On Friday evening, Sept. 29, poets, musicians, theologians and friends gathered in the James Chapel at Union Theological Seminary in New York City to celebrate the life and work of the Orthodox priest Alexander Men. Among other delights, we heard from Father Men’s son Mikhail, currently vice governor of Moscow, who assured us that his father’s work continues in Russia today.
When I first heard about the murder of Alexander Men, wrote the New Yorker magazine editor David Remnick in Lenin’s Tomb, I did not understand the importance of the event or of the man himself. He was a village priest whose church was an hour’s drive from Moscow. And yet within days of the murder, I heard over and over how much he had meant. This was a man who could speak to all of us, from Andrei Sakharov to the simplest person, said the writer Yelena Chukovskaya. The literary critic Natalya Ivanova remarked, In a country where the regime managed to eliminate, in a sort of grotesque genetic engineering, its best minds, its most honest souls, Men survived to teach, to be an example. All that was cut off on Sunday, Sept. 9, 1990, on the eve of the Soviet collapse.
On that morning, Father Men, in robust health at age 55, rose very early, as he did every Sunday, to catch the train to the little country church of Novaya Derevnya, about 30 miles outside Moscow, to celebrate the Divine Liturgy. He had been serving there for 20 years and had a full day ahead of him: confessions to hear, baptisms and a lecture to deliver in Moscow that evening. A close friend of Alexander Solzhenitsyn and of Nadezhda Mandelstam, the widow of the great poet who died in the gulag, Men was also a prodigious writer in his own right of samizdat articles and books on religion, ecumenism and the Gospel message. In addition, he supervised several dozen small discussion and prayer groups in and around Moscow, each one having several dozen people associated with it, and on average he performed about 60 baptisms a month, usually of adults.
Father Men never reached the train station that day. As he passed through the Semkhoz woods on the way there, someone leaped out from behind a tree and struck him with an ax. Bleeding profusely, he stumbled back some 300 yards to his own front gate and collapsed. By the time his wife called an ambulance, he was dead. His killer or killersagents of the K.B.G., rabid nationalists, anti-Semites (Father Men had been born Jewish)...who?have never been found.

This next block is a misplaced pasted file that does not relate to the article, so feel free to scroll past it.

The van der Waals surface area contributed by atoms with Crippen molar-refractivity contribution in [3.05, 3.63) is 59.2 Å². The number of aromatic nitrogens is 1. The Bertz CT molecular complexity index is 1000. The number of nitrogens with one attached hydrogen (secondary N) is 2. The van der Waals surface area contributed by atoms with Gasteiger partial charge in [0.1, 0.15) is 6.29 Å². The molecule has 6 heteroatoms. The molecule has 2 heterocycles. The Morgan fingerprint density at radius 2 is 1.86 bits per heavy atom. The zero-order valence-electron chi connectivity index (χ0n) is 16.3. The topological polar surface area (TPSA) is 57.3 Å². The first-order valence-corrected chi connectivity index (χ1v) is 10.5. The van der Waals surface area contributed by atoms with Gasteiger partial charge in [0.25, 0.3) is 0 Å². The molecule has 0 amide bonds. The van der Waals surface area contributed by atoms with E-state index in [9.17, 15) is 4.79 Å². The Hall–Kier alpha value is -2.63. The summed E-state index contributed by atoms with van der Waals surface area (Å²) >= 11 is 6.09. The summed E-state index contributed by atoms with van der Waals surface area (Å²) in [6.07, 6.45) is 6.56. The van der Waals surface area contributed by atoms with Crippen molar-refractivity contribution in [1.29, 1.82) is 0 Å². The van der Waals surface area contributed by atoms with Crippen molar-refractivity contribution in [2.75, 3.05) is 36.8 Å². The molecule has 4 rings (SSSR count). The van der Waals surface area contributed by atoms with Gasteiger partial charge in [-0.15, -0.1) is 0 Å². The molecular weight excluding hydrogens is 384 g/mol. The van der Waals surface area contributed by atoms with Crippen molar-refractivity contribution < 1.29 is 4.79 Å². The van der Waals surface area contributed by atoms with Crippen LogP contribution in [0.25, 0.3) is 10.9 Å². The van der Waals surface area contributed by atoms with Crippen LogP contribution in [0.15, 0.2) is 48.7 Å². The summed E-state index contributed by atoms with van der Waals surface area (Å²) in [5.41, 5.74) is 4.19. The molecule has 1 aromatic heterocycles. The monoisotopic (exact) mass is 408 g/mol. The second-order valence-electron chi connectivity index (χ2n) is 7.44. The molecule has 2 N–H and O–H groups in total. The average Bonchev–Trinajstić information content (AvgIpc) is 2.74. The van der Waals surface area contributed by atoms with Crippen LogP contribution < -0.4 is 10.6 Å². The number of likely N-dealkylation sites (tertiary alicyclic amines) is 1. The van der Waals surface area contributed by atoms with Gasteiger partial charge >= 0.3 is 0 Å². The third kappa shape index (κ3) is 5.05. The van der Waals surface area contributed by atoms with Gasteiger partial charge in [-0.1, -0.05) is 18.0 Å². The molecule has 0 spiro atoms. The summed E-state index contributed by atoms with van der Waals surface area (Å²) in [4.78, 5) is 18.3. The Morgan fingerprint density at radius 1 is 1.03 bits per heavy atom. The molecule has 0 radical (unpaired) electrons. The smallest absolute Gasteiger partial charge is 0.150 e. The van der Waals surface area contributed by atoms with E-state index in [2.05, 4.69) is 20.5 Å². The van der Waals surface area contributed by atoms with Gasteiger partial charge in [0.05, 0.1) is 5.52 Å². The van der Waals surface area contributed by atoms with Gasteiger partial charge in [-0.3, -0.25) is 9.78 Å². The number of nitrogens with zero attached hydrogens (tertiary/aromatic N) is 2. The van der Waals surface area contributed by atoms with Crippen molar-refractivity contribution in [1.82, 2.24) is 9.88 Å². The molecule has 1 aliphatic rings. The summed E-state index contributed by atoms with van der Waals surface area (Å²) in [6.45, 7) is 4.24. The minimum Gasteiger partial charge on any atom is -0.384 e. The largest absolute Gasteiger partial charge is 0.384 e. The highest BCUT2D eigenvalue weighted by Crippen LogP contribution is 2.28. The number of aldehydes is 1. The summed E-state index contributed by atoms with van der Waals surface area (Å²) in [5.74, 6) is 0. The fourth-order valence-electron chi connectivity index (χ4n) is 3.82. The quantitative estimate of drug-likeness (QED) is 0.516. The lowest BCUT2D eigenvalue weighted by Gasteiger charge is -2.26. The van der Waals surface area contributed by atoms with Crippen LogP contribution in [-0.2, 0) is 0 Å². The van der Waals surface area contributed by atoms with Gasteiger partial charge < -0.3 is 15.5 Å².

Father Men embodied the spiritual tradition of the Optina Monastery some 200 miles southeast of Moscowa locus of renewal in the late 19th and early 20th century. What was new at Optina was that the elder monks made themselves available to lay people, listening, consoling, counseling and teaching. They were open to everyone, rich or poor, noble or peasant, to help them find their way to God. Through Optina a bridge between the church and culture was re-established, and many great figures of the time visited these elders. After a conversation with one of them, Leo Tolstoy exclaimed, I only chatted with him and already my soul feels greatly lightened. Fyodor Dostoevsky’s Brothers Karamazov evokes the atmosphere of the Optina monastery through the fictional character of Father Zosima, the mentor of the youngest Karamazov brother, Aloysha.
When I spoke at the memorial, I chose to remember Alexander Men’s spirit, therefore, by quoting Dostoevsky’s Father Zosima: Brothers, do not fear man’s sins. Love man in his sin too, for such love resembles God’s love, the highest possible form of love on earth. Love God’s creation, love every atom of it separately, and love it also as a whole; love every green leaf, every ray of God’s light; love the animals and the plants and love every inanimate object. If you come to love all things, you will perceive God’s mystery inherent in all things; once you have perceived it, you will understand better and better every day. And finally you will love the whole world with a total, universal love....